I sit in the passenger seat, my hands clasped together. My heart beats rapidly, reminding me of what I’m about to do.
Why did I let him sign me up for this? I can’t do this. I can barely drive a manual!
We pull up to the course, orange peaked cones scattered everywhere. I open my door, put one foot on the pavement, stand up and walk to the registration table for the first time ever. This was my crash course into autocross.
I began racing cars in April 2015 at the encouragement of my then-boyfriend. He came up with the idea for a few reasons.
It was something he enjoyed, so he wanted to introduce me to it so we could race together. As my first intro, he brought me to the final race of the 2014 season with his uncle and cousin. He was supposed to drive, but after some mechanical issues with his wheels, he wasn’t able to. The four of us had a fantastic time riding along with the other drivers. I distinctly remember him walking over to the first person I rode with, a man I have since befriended with an old 914 Porsche, and told him to scare the crap out of me. He wasn’t successful, as I came back grinning ear to ear, begging other people to let me ride along with them for the remainder of the day.
I’ve always enjoyed cars, as my father grew up in Detroit. My dad knows all the classic cars and loves pointing them out, then providing supplemental information. I’m not as good as him, but I’ve gotten better with time. I was also getting interested in working on my own car at the time, although I’m far from mechanically inclined. Cars are a fun challenge to me.
Lastly, he knew I would love sitting in the driver's seat, bringing the car to red line while trying to beat the clock. I’m always up for whatever seems a little wild, a little reckless, and incredibly fun.
So when he recommended I give racing a try, I figured, why not. What’s the worst that could happen. Of course, the nerves kicked in while driving the 45 minutes to the track.
I race autocross, which is a time attack-style event where drivers run a course set up by cones, trying to get the best time possible. Each cone you hit adds time to the raw time you complete the course with. Depending on the modifications to your car, or if you’re driving a Mazda Miata versus a Ford Mustang, you get a handicap. Each course is designed a little differently and may favor one car over another, but a good driver can make any course work with any car. I’m still working towards that.
After that first day racing, and stalling at least once at the start line, I was hooked. The other drivers were so supportive, offering tips and tricks along the way. I was driving a 2010 Subaru STI hatchback with fairly heavy boost modifications. AKA, it went fast and had a lot of power. Much more power than my daily driver automatic Jeep Liberty.
After that season, my 2010 STI became everyone’s dream Subaru-- a stock 2005 STI, black obsidian pearl. That car was my baby and I learned so much driving it, even with the crazy modifications done to it by the time I lost her in the breakup.
When my Jeep’s transmission died in December 2017, I knew I needed a new race car since I didn’t have one to drive. I wasn’t about to quit racing just because my ex got the race car. I ended up buying a bone stock 2002 Subaru WRX. He is a solid little car who had never seen a course until I took him out in April 2018. I’m looking forward to many years of racing with him.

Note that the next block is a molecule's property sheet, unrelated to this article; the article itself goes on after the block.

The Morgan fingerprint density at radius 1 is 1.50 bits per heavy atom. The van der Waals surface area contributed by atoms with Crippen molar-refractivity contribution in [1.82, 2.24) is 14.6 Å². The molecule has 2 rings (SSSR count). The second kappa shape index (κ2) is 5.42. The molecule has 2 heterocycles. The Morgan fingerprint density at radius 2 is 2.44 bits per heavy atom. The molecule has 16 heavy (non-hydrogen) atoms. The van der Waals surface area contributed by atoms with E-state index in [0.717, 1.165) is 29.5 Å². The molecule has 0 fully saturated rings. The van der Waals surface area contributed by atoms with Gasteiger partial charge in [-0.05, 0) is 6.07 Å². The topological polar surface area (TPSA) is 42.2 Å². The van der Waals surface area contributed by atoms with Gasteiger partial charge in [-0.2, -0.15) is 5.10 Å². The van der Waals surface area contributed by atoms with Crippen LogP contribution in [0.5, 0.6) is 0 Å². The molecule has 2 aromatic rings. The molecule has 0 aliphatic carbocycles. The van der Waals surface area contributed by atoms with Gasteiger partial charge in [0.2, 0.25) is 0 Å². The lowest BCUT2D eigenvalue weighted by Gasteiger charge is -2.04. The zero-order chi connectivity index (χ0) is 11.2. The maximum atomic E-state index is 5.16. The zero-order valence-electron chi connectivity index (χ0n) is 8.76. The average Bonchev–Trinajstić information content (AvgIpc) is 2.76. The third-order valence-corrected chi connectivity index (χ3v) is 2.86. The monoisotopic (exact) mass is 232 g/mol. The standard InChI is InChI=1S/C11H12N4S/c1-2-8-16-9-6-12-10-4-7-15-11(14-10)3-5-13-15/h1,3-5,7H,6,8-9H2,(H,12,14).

For anyone looking to start racing, I say go for it. Sure, it’s intimidating, but a good race track or race region will want you to succeed. I race for events sanctioned by the Sports Car Club Of America, a nationally recognized organization. The region I directly race with is the Rio Grande Region, which is based in Albuquerque, NM.
Entry is easy. Essentially, you just need a car that will slide before it rolls. There are full lists of legal and banned cars on the SCCA website. People will buy cars that are “competitive,” but you don’t need to. Heck, people have gone out with diesel VW Jettas and Subaru Crosstreks! And it doesn’t have to be a “dedicated race car.” Some people trailer in their cars, others are carts. Mine’s the same car you will see me driving to work Monday through Friday!
Pricing is usually cheap. My region is around $70 for the weekend. It’s cheaper if you become an SCCA national member, which is a good idea because you get a lot of benefits such as tire discounts and other things like that. Shameless plug here, if you join SCCA, say Lainey Severson referred you so I can be entered to win a rally school trip
These organizations have novice instructors to help keep beginners on course and to offer advice. Novice instructors are also available for anyone who needs a pointer here and there. Experienced drivers are usually happy to offer their two cents whenever you ask. They want to grow the sport, keep newbies excited to come back, and ultimately cultivate a welcoming culture that fosters friendly competition.
I’m completely hooked on this sport. There will come a day when I finally win my class. Someday, I’ll have another 2005 STI or a dedicated race car for race day. But for now, I anxiously await for the weekends to arrive when I get to pack up the car, drive an hour, pull up to the start line, and let life fly by the window as I control my trajectory from the driver’s seat. I’ll see you out there.
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